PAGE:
Wisconsin Track Star Sarah Shulze's Cause Of Death Revealed

Photo: University of Wisconsin Athletics

Sarah Shulze, a member of the University of Wisconsin's women's track and field and cross-country teams, died by suicide earlier this month at the age of 21, NBC News reports.

“Sarah took her own life," a statement shared by Shulze's family posted April 15 to a website dedicated to her life read. "Balancing athletics, academics and the demands of every day life overwhelmed her in a single, desperate moment.” Like you, we are shocked and grief stricken while holding on tightly to all that Sarah was.

The University of Wisconsin Athletics Department's verified Twitter account shared a separate statement last week regarding news of the 21-year-old's death.

“Sarah was a beloved daughter, sister, granddaughter, friend, teammate and Badger student-athlete,” the school said. “We extend our deepest sympathies and sincere condolences to Sarah’s family, friends and Badger teammates during this extraordinarily difficult time."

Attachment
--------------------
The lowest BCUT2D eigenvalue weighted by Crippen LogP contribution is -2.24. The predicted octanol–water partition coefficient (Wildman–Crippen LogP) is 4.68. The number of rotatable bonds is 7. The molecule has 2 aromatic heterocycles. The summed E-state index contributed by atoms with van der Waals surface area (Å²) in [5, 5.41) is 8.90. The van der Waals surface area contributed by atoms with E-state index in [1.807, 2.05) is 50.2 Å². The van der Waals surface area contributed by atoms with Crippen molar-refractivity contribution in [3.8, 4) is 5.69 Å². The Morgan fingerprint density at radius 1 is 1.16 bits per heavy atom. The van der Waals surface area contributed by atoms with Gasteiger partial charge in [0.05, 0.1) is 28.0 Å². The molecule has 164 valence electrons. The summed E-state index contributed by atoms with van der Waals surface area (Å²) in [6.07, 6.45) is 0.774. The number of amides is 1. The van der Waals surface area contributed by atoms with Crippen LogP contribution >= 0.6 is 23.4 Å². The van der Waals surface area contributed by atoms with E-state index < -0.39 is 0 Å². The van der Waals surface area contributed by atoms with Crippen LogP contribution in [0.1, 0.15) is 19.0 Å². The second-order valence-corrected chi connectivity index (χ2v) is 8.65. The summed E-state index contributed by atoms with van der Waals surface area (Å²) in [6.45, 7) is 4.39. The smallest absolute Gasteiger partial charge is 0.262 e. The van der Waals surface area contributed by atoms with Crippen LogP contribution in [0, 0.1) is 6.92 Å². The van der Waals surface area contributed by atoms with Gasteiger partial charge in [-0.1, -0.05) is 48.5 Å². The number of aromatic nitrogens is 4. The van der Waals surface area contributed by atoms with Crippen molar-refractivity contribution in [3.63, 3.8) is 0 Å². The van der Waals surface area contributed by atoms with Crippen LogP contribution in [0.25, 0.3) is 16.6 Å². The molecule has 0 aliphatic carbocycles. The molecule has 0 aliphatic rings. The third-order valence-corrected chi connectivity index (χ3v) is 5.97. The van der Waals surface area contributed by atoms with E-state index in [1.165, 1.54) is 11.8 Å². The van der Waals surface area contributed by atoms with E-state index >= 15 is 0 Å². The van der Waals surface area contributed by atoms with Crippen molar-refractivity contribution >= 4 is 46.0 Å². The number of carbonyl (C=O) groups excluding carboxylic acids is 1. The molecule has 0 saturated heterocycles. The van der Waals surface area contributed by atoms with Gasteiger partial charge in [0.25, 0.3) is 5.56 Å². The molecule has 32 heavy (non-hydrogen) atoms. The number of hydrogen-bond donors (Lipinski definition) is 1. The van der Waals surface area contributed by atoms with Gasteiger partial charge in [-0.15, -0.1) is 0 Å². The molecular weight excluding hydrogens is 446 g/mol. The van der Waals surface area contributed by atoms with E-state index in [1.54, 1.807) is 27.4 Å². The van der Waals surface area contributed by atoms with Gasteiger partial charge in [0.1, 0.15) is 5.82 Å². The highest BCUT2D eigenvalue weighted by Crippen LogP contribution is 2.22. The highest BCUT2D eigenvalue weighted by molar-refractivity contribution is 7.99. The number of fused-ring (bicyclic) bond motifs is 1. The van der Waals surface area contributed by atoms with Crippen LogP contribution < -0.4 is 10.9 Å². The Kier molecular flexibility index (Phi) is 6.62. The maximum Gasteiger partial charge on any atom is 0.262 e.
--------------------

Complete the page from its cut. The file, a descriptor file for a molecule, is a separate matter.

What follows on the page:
Shulze, of Oak Park, California, earned Academic All-Big Ten honors for the 2020 and 2021 cross country seasons, as well as 2021 for track.

Suicide is the second leading cause of death among college students, according to research conducted by the American Foundation of Suicide Prevention and ranked in the top nine leading causes of death for people between the ages of 10 and 64, as well as the second leading cause of death for ages ranging between 10-14 and 25-34, according to data shared by the U.S. Centers for Disease Control and Prevention.

Last month, the parents of Stanford Women's Soccer goalie Katie Meyer revealed their daughter had died by suicide during an emotional interview with NBC's TODAY Show.

Meyer, 22, a senior majoring in International Relations and minoring in History, was a team captain for the Cardinal, guiding Stanford to a 2019 national championship as a redshirt freshman.

If you or someone you know is at risk of suicide please call the U.S. National Suicide Prevention Lifeline at 800-273-8255, text HOME to 741741 or go to SpeakingOfSuicide.com/resources for additional resources.

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